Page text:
Waste Management: Garbage Stinks But The High-Yielding Dividend Is Sweet Smelling

| About: Waste Management, (WM)


The dividend is a high 3.36%.

The company produced more power last year than the entire solar industry.

Financial metrics have deteriorated from seven months ago.

The last time I wrote about Waste Management, Inc. (NYSE:WM), I stated, "What troubles me for now is that the stock is fairly valued, has low growth potential, and the overbought technicals; it's for these reasons I will not be adding to my position now because I think I can get it at a lower price." The stock has dropped 2.28% (and lost 11.51% at some point in March) versus the 8.9% gain the S&P 500 (NYSEARCA:SPY) posted during that time frame. It's safe to say that I made a good decision not to buy some more shares at the time. Waste Management is a provider of waste management services in North America which collects, transfers, recycles and disposes of waste.

On April 24, 2014, the company reported first-quarter earnings of $0.49 per share, which beat the consensus analysts' estimates by $0.05. In the past year, the company's stock is up 11.97% excluding dividends (up 15.44% including dividends) and is losing to the S&P 500, which has gained 23.26% in the same time frame. Since initiating my position back on 21st May, '13, I'm up 4.69%, including dollar cost averaging and reinvested dividends. With all this in mind, I'd like to take a moment to evaluate the stock on a fundamental, financial and technical basis to see if right now is a good time to purchase more of the stock for my dividend portfolio.


The company currently trades at a trailing 12-month P/E ratio of 135.24, which is expensively priced, but I mainly like to purchase a stock based on where the company is going in the future as opposed to what it has done in the past. On that note, the 1-year forward-looking P/E ratio of 17.43 is currently fairly priced for the future in terms of the right here, right now. The 1-year PEG ratio (16.04), which measures the ratio of the price you're currently paying for the trailing 12-month earnings on the stock while dividing it by the earnings growth of the company for a specified amount of time (I like looking at a 1-year horizon), tells me that the company is expensively priced based on a 1-year EPS growth rate of 8.43%. Below is a comparison table of the fundamental metrics for the company for when I wrote all articles pertaining to the company.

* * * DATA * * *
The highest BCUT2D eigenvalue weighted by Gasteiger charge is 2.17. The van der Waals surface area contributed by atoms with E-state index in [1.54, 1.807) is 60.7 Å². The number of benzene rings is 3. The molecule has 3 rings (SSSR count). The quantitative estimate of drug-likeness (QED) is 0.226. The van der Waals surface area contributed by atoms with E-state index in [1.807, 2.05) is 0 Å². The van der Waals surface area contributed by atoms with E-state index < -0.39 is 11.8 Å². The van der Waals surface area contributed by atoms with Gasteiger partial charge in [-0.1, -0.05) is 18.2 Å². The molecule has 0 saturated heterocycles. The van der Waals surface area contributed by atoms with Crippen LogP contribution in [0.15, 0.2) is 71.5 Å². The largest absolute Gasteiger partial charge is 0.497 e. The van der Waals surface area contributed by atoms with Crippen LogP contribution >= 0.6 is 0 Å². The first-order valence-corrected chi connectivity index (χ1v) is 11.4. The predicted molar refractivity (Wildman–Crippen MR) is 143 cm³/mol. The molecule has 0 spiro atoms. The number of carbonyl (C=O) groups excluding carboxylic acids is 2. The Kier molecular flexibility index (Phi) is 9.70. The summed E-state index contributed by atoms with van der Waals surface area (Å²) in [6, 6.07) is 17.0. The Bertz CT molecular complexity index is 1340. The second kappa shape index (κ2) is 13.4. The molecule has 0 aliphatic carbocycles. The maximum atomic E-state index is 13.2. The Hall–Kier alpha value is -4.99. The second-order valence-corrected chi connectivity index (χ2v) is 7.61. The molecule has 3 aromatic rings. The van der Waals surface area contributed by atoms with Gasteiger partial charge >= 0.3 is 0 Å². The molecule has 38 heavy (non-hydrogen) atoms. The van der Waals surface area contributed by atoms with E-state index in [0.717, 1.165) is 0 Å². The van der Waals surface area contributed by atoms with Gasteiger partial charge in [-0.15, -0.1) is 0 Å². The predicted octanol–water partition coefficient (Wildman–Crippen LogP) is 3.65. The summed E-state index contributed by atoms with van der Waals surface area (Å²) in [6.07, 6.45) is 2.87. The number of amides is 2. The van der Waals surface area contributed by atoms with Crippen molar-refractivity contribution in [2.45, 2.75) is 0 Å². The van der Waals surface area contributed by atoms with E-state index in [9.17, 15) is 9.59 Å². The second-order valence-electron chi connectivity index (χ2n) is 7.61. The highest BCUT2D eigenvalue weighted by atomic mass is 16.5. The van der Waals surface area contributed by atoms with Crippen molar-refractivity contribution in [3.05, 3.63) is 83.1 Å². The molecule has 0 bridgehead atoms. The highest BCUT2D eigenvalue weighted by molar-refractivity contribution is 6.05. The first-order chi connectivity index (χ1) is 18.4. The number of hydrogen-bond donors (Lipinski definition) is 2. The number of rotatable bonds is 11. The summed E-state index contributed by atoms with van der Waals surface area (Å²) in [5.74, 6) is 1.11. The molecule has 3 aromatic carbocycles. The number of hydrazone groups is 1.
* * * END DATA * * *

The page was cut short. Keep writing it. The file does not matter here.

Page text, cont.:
Article Date

Price ($)


Fwd P/E

EPS Next YR ($)

Target Price ($)


EPS next YR (%)


























On a financial basis, the things I look for are the dividend payouts, return on assets, equity and investment. The company pays a dividend of 3.36% with a payout ratio of 455% of trailing 12-month earnings while sporting return on assets, equity and investment values of 0.7%, 2.6% and 4.5%, respectively, which are all respectable values. Because I believe the market may get a bit choppy here and would like a safety play, I believe the 3.36% yield of this company is good enough for me to take shelter in for the time being. The company has been increasing its dividends for the past 11 years at a 5-year dividend growth rate of 6.2%. Below is a comparison table of the financial metrics for when I wrote all articles pertaining to the company.

Article Date

Yield (%)

Payout TTM (%)

ROA (%)

ROE (%)

ROI (%)




















Looking first at the relative strength index chart [RSI] at the top, I see the stock near overbought territory with a current value of 64.77. I will look at the moving average convergence-divergence [MACD] chart next. I see that the black line is about to cross above the red line with the divergence bars increasing in height, indicating the bullish momentum is about to get started. As for the stock price itself ($44.63), I'm looking at $44.81 to act as resistance and the 20-day simple moving average (currently $44.12) to act as support for a risk/reward ratio, which plays out to be -1.14% to 0.4%.


Did you ever think that the garbage you produced in 2013 created more energy through Waste Management than the entire solar industry created in 2013? Waste Management produced 9.82 million megawatt hours of energy last year while the solar industry created 9.25 million. I was never one to like the solar industry to begin with, but I never thought that garbage can produce so much energy either. I like the company for being able to think green. Fundamentally, I believe the stock to be fairly valued on next year's earnings estimates but expensive on growth potential. Financially, the dividend is pretty good but the financial efficiency ratios have deteriorated dramatically seven months ago. On a technical basis, the stock is near overbought territory but I see just a little bit more upside to squeeze into for now. I don't like buying a stock when it's near overbought territory and coupled with deteriorating financial metrics and fair valuation on next year's earnings estimates don't make me too enthusiastic on the stock. I'm going to stay on the sidelines again in this name for right now.

Disclaimer: This article is meant to serve as a journal for myself as to the rationale of why I bought/sold this stock when I look back on it in the future. These are only my personal opinions and you should do your own homework. Only you are responsible for what you trade and happy investing!

Disclosure: The author is long WM, SPY. The author wrote this article themselves, and it expresses their own opinions. The author is not receiving compensation for it (other than from Seeking Alpha). The author has no business relationship with any company whose stock is mentioned in this article.